June 19, 2008

More Monkey Business

Still waiting for news on the Tibetan protests for yesterday and today. The Chinese changed the route of the Olympic torch, and the timing, and kept it secret. If it's so much hassle, why bother? It's only a part of the Olympics since Hitler's 1936 games in Berlin. Hey, you ChiComs have a lot in common with Der Fűhrer, huh? Stronzos.

OK, so this guy sends me a comment that is longer than the original "Monkey Business" post. Right. Like I'm going to get into an essay war with someone and bore all of you to tears. Hal the Hacker wanted to send him a "personal message" that would show up on his computer, but I don't want him to stop trying to put that virus in the CCP computers in Beijing. Nicky says, "Fuggedaboudit" — after all, he must have ignored the warning that I am right. Instead, I'll just go on a bit more. But I won't get into all the deep science that I used to study. You and I have better things to do. So get ready, Cowboy Bob is going to let loose.

Term clarification: Evolution, in this sense, is marco evolution. (No, Tommy, it's not pasta. Sheesh, what a cafone.) The big stuff, the major changes, is macro evolution. New life forms and all that. Micro evolution, on the other hand, is something that we do see happening. It's in various animal breeds, f'rinstance.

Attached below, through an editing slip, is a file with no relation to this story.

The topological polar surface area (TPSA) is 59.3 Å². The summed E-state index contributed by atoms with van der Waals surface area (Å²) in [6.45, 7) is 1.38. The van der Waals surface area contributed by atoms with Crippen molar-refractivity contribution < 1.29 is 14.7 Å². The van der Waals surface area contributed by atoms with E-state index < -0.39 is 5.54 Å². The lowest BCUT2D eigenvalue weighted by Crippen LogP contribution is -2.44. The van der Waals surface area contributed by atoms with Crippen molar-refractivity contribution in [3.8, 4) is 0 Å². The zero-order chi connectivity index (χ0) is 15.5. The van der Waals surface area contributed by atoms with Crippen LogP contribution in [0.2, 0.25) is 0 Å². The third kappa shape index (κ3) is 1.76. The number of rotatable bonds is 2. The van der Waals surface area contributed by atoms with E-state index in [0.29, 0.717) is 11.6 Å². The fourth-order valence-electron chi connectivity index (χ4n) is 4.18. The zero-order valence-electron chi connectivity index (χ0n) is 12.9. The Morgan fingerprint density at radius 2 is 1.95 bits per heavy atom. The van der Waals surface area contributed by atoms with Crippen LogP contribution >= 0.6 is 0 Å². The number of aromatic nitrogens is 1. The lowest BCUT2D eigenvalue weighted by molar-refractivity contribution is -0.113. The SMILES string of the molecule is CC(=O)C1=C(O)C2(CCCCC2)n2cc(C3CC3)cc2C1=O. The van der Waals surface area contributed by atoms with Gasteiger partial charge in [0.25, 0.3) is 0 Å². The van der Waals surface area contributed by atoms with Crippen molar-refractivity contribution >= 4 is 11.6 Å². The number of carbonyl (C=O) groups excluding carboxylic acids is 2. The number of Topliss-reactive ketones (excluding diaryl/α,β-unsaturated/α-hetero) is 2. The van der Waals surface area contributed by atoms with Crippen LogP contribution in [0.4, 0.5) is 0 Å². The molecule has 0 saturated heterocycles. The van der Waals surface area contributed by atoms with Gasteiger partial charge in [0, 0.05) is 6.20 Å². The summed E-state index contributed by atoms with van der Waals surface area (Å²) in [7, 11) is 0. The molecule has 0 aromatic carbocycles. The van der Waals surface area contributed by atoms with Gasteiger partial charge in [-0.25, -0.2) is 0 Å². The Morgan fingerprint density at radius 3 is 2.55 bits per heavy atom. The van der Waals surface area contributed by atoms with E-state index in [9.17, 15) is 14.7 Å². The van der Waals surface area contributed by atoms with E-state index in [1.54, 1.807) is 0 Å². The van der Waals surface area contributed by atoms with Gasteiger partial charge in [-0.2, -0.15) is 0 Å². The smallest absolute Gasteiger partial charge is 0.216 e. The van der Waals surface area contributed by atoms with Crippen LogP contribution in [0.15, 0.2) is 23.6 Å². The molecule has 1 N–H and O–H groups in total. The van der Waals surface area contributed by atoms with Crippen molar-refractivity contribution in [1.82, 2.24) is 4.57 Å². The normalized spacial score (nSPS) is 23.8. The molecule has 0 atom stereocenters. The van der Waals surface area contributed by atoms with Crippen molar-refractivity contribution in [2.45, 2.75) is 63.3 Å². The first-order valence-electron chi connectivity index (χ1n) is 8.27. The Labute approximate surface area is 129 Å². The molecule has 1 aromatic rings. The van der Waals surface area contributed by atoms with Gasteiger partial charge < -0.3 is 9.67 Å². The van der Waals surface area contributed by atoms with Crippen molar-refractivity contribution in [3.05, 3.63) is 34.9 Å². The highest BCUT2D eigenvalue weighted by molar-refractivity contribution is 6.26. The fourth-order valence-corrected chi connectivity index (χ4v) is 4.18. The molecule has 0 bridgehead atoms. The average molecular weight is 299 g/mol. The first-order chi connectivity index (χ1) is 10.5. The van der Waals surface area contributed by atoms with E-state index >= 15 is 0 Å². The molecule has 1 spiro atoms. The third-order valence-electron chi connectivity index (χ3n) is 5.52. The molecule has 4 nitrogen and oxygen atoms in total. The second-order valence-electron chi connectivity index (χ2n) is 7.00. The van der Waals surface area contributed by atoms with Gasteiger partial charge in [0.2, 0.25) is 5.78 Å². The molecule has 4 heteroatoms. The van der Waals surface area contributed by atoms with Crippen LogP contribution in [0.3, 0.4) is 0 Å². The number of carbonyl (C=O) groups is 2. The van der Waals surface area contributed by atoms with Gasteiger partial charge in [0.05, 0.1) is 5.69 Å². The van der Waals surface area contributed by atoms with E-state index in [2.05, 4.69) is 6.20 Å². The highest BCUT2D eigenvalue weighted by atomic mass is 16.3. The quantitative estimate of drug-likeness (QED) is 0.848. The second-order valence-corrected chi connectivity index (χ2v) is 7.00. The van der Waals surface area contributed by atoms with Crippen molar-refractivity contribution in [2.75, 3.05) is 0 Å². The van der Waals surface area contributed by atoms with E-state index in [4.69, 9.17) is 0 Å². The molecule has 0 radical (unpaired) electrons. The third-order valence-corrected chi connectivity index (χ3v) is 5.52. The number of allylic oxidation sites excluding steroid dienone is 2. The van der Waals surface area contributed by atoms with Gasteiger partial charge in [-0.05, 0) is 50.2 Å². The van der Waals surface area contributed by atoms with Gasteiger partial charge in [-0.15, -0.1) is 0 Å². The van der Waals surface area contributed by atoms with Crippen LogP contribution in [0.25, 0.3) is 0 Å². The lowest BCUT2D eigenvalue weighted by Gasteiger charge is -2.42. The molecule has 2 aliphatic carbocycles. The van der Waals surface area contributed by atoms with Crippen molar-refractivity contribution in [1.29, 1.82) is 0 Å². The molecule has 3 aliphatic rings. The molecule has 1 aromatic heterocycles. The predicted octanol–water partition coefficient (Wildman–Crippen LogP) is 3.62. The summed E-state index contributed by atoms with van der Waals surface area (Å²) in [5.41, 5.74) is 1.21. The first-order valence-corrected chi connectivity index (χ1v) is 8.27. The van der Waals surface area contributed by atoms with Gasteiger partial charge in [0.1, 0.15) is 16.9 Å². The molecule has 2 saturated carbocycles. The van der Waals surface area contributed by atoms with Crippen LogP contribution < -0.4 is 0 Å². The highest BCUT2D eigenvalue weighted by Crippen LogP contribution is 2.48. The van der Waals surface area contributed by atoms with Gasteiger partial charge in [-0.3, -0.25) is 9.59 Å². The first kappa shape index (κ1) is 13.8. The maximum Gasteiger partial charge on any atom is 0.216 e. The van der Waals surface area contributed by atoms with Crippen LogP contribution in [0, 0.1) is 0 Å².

One bit in that comment was that "we see evolution happening every day". The hell we do. Some scientists have abandoned gradual evolution because there's no evidence for it, so they say it happened very fast. So, it's either too slow that you can't see it, or it's too fast and you missed it (thanks, Ken Ham). That's just a cop-out.

He mentioned bacteria. Who cares about friggin' bacteria? Even if there is change, guess what? It's micro, not macro. Bacteria is still bacteria, capice? And it's still a very simple life form. Further, if you did see actual, genuine evolution, guess what? It still doesn't mean that it happened in the past, especially on such a wide scale as to manufacture all life on earth.

One other thing he argued with me about is that "atheists aren't happy that evolution is a substitute for God". Read up on history and the reaction to Papa Darwin, Cupcake. People were looking for a "rational" excuse for their existing disbelief.

A third thing that this guy didn't like about my last post is my belief that, if evolution is a law of the universe, there would be less diversity. He said that there would be more diversity, like what we see. Ummm...sorry, Pal. That's an off-the-wall opinion, nothing more.

For me, my learning, training, observations and just plain common sense still say that the universe was created and didn't happen by chance.

OK, play time is over. It's my turn to drive the guys over to the club. Ciao!

June 18, 2008

Some Monkey Business

Buona sera. While I'm waiting for the reports to come in for the Global Day of Action for Tibet (June 18, 2008), I'll tell you about a discussion the boys and I were having. We have a spectrum here. One guy believes in Creation Science or Intelligent Design on faith, without science. Another is pretty much hardcore in the pseudoscience of evolutionism (yeah, I know, big words again) and believes that materialism explains everything. Another thinks that God used evolution to create life on this planet, and that Genesis is only an allegory. (Of course, where it stops being allegory and starts being history is a question he can't answer.) As you see, the use of the term "evolution" in this case is the "general theory" of the origin of life.